After two years, many questions remain unanswered about a healthy unborn baby who was aborted in Ireland after prenatal tests falsely predicted that the baby had a potentially fatal disability.
Every abortion is a tragedy, no matter how healthy or sick an unborn baby is, but the case drew attention to the horrific reality of abortion soon after Ireland legalized it.
The baby’s parents, who are not named in reports, said they wanted their child and would not have gone through with the abortion if they had known that the child was healthy.
The Irish Independent reports an investigation into the matter stalled this spring after the baby’s parents and the National Maternity Hospital in Holles Street failed to reach an agreement about the focus of the investigation.
Dr. Peter McKenna, head of the Ireland Health Service National Women and Infants Health Programme, was appointed as a mediator in the case, but he did not succeed in helping the two parties reach a compromise, according to the report.
McKenna recently criticized the Ireland Department of Health for refusing to order an independent review of the case, noting that the hospital is taxpayer-funded. He said health leaders should order an investigation.
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Here’s more from the report:
“The aim was that the family could obtain an acknowledgement of the significance of the event that had occurred, an apology for that event and an explanation as to how the hospital had ensured a similar event could not happen again.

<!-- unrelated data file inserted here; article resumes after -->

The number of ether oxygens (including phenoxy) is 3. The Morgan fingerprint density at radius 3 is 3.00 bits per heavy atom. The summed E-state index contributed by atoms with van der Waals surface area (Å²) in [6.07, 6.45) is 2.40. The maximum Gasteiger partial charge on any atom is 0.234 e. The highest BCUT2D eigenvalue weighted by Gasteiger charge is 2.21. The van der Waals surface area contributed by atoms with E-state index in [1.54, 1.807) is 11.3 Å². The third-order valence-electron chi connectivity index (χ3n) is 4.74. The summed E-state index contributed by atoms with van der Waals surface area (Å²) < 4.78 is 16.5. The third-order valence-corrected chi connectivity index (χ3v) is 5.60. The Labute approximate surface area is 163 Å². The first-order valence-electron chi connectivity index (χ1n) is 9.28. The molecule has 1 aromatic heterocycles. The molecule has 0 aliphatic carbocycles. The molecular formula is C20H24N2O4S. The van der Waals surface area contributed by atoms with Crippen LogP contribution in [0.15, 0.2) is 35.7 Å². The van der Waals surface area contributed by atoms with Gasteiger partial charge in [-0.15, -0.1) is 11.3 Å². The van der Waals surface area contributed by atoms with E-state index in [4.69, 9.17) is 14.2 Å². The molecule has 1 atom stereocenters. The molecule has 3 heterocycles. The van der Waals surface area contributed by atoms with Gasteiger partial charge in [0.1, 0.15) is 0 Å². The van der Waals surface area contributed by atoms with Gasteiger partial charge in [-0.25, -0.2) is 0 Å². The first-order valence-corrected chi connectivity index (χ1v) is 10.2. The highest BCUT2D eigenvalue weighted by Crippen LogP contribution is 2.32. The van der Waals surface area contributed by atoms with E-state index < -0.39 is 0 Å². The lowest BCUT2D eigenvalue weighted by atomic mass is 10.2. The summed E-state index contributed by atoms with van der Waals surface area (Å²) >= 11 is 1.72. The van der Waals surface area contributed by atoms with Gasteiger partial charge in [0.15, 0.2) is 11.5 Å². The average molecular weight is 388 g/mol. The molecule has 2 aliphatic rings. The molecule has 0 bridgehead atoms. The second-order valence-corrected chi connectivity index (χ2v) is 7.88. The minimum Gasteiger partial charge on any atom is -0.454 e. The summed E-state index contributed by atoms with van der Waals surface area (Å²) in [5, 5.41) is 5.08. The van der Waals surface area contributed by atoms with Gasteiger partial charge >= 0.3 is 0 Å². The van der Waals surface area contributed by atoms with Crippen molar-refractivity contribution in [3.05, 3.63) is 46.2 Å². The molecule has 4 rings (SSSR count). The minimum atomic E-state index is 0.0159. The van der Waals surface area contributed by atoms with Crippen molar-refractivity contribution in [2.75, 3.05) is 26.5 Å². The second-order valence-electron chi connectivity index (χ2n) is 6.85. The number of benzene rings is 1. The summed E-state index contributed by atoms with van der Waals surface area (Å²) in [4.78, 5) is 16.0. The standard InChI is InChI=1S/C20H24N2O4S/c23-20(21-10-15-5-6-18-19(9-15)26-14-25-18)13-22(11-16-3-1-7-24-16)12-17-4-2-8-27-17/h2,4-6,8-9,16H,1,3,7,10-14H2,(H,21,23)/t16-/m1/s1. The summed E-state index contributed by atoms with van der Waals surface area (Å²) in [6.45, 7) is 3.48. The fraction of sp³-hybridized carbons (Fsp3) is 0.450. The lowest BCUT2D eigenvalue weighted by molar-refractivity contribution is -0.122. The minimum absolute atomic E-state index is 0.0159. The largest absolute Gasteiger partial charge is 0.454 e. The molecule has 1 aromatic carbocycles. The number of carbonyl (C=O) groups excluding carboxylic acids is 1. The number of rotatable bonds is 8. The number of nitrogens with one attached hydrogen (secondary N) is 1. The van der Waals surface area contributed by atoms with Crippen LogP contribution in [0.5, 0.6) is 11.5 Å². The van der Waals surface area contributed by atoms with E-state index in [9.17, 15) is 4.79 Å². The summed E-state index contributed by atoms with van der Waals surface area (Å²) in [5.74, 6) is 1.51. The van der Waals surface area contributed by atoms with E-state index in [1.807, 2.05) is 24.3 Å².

“A secondary aim, important to the family, was that a report could be produced that would synopsise what had happened, how the adverse outcome had arisen and the steps taken to ensure the event could not happen again.”
In March 2019, the mother went through with the abortion at 15 weeks of pregnancy after two tests indicated their unborn baby may have Trisomy 18, a severe but not always fatal chromosomal abnormality. The prenatal tests are supposed to be 99-percent accurate, but a third more conclusive test after the abortion revealed that the baby did not have the disorder.
A short time afterward, the couple filed a complaint against the National Maternity Hospital in Holles Street, Dublin, saying they very much wanted their baby. Reports suggest the unnamed couple would not have had the abortion if they had known their child would be born healthy.
At the time, The Independent reported medical professionals who approved the abortion allegedly never examined or even met the mother before she aborted her baby.
Ireland allows abortions up to 12 weeks for any reason and later in pregnancy for fetal anomalies and other limited circumstances.
The whole situation is a tragedy, but just as tragic is that if the unborn baby had had Trisomy 18, there would be no story, no sympathy. In today’s culture, it is considered acceptable – compassionate, even — to violently destroy the life of an unborn baby with disabilities in an abortion, even late into the pregnancy. Society says it is ok to discriminate against a human being with disabilities, as long as they still are in the womb.